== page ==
Those rakish looks make for a snug feel inside (though rear visibility is almost Lamborghini-esque; Huracan, not Urus) and the driving position's good.
The sun was barely above the horizon as the Ford and I parped out onto bright, windswept and deserted tarmac, the going a mix of truck-laden main routes and fiendishly bumpy back roads of the kind to give chassis engineers insomnia.
The Ford's ace powertrain and keen chassis made it an unlikely weapon on both.
This is the less punchy 123bhp (91kW) option, but it's still the standout powertrain here. On the A16 the Ford gleefully leapfrogs trundling freight, the triple's efforts bolstered by a 48-volt mild-hybrid system.
The Puma's desperate for you to clock that it's a hybrid, from the badge proudly displayed on its rump to the power meter on the dash, slap bang between the clocks, that swings back and forth as you veer from regenerative braking to e-boosting.
And desperate as you might be to dismiss such tech as a gimmick, a mile in the Ford is all it takes to appreciate that it works, the car's modest e-shove sharpening throttle response, helping mitigate lag (all these engines are turbocharged) and burnishing its numbers with a little extra economy (the Puma turns in the best economy figure on the test).
By contrast, the VW's engine feels inoffensive but ordinary and the Nissan's a touch crude.
The Fiesta-based Puma, with the best-powertrain gong already bagged, then makes a play for best chassis. The steering – a touch light in Normal; weightier and plain better in Sport – is the best here, as you'd expect of a company that also turned out the rather excellent current Focus.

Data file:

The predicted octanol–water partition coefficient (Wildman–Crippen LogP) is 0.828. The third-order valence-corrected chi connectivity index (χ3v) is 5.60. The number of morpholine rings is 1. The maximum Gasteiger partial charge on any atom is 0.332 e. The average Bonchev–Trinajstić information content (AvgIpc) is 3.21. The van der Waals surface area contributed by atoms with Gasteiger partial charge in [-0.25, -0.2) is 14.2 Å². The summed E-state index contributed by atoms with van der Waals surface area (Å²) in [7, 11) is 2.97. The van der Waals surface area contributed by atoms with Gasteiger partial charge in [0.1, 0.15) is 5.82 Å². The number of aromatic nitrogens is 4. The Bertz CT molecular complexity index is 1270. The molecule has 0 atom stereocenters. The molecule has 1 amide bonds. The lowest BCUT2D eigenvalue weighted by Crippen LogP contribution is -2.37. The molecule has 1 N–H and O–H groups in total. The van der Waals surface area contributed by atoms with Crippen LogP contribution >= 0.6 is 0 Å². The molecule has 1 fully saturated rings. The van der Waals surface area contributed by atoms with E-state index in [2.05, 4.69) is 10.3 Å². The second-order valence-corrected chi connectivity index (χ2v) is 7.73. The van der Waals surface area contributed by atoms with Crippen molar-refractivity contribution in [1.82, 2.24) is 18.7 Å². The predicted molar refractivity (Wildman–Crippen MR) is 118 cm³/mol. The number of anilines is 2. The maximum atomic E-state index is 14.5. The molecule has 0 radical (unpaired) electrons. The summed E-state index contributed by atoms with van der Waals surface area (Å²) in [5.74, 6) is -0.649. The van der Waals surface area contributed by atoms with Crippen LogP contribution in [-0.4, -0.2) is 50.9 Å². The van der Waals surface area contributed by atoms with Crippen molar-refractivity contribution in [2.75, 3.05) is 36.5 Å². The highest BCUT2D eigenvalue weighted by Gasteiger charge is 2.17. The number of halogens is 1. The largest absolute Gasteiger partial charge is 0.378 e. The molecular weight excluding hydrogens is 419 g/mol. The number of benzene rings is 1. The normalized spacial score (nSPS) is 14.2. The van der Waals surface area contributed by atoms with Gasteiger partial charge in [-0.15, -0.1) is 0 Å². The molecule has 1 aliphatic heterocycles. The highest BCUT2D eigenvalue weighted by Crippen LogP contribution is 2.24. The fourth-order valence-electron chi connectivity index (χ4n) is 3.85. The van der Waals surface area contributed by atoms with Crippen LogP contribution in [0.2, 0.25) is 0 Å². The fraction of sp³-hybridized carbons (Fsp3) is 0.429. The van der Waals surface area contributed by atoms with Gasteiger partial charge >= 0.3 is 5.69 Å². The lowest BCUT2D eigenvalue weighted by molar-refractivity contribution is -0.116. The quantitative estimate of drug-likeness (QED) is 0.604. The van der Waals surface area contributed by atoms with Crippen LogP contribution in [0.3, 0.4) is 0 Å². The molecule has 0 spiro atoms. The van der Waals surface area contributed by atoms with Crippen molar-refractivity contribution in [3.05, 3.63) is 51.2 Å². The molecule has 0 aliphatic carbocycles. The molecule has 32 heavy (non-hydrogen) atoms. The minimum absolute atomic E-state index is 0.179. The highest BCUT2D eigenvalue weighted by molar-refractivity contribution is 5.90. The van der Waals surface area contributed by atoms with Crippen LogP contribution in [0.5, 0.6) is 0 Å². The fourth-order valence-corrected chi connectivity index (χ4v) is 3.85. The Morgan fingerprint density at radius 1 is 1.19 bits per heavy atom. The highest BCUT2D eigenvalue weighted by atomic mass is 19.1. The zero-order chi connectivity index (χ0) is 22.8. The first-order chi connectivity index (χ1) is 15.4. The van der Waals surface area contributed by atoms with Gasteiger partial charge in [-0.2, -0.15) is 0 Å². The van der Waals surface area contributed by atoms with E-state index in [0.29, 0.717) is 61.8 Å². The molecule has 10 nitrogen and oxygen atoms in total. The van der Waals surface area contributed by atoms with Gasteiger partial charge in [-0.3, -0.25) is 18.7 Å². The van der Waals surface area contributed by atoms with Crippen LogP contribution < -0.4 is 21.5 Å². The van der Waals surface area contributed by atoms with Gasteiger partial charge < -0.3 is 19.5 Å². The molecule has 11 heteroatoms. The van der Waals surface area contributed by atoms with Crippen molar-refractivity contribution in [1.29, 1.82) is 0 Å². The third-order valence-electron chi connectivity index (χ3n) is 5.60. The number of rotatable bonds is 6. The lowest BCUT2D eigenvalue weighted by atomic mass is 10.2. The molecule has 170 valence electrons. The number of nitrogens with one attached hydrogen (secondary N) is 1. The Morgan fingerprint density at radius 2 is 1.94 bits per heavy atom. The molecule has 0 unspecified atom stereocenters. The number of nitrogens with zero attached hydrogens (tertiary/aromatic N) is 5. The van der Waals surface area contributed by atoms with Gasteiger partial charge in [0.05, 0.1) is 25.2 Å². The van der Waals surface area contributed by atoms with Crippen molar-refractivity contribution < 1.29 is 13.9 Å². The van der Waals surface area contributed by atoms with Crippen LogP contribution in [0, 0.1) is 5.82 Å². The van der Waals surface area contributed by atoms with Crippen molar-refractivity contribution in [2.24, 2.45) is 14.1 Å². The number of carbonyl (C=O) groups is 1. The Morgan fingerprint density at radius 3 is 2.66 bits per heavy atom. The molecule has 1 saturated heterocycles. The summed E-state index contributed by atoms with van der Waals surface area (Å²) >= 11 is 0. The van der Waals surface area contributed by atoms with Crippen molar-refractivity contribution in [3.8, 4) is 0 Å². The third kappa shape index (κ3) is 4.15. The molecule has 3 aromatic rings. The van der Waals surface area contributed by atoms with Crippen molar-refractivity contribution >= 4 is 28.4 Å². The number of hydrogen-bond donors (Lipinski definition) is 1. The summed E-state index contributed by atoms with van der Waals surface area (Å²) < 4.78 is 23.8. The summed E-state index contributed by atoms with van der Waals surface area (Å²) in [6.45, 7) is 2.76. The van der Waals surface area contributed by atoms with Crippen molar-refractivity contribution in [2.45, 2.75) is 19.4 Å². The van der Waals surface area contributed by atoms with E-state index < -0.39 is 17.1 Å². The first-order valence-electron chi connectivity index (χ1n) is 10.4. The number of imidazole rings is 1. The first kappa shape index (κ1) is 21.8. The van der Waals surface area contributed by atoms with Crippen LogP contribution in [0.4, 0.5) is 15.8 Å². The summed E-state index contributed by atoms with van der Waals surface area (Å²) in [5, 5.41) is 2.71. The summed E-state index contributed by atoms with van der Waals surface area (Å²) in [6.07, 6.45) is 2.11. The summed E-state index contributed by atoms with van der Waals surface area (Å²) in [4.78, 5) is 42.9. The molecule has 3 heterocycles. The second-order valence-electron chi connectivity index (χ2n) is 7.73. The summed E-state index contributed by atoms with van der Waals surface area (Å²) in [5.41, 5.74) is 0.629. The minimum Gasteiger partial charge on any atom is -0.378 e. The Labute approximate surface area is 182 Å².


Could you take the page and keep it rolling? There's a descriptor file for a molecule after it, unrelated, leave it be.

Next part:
While the Puma's ride height means it can't quite summon the same beguiling cross-country fluidity, it is very good, the suspension set-up (a touch jiggly in town, despite this car riding on modest 17-inch wheels) coming into its own as you work it a little harder.
The Puma doesn't exactly relish being driven like you're charging home to clear your browsing history. Not like a Focus or, better still, a Fiesta ST.
But it is the only car here interested in the task at hand. Here too the mild-hybrid system scores points, the off-throttle regen effect tugging the nose on-line and helping tip the car usefully onto its nose as you turn-in.
Fun to drive, then? Yep. Best chassis, best engine. A baby Macan? The most Macan of these four, certainly.
Your winner? Depends how much you like Fiesta interiors. The Puma has one, for better (it mostly works, and you intuitively know how it works) and for worse (lacking in feelgood design, poor lateral support to the seats, poor rear legroom).
Still, before we've even sunk the first sausage and egg McMuffin of the day, the Ford's off to a flying start.
Nissan Juke: king for yesterday
You have to hand it to Nissan – it looks like nothing else on the road, eye-stingingly bright winter sunshine pinging off the car's deep metallic red paint and handsome 19-inch rims.
The first Juke looked like nothing else on the road but – problematically given how popular it would be – also looked nothing like a handsome example of modern automotive design. Juke 2 puts that right; this thing's cool.
First impressions are all good: great bucket-style seat, snugly comfortable cockpit, plush feel to the fabrics.
There's something old-school about the Juke: big steering wheel, with an unfashionably slim and hard rim; slightly cantankerous six-speed manual gearbox you have to work relentlessly to get anywhere; gruff, generally reluctant 999cc triple.
Later, on the blast home chasing the setting sun, the Juke will struggle to keep up with the Ford, but the Nissan (same platform as Renault's Captur and Clio, of course) is no slouch when you just need to get somewhere.
The Juke generates an unlikely amount of grip, refuses to wash into the epic understeer you expect of it and, as still-damp corners come at us like frisbees on a beach, the Juke clings to its composure in the face of some quite extreme provocation.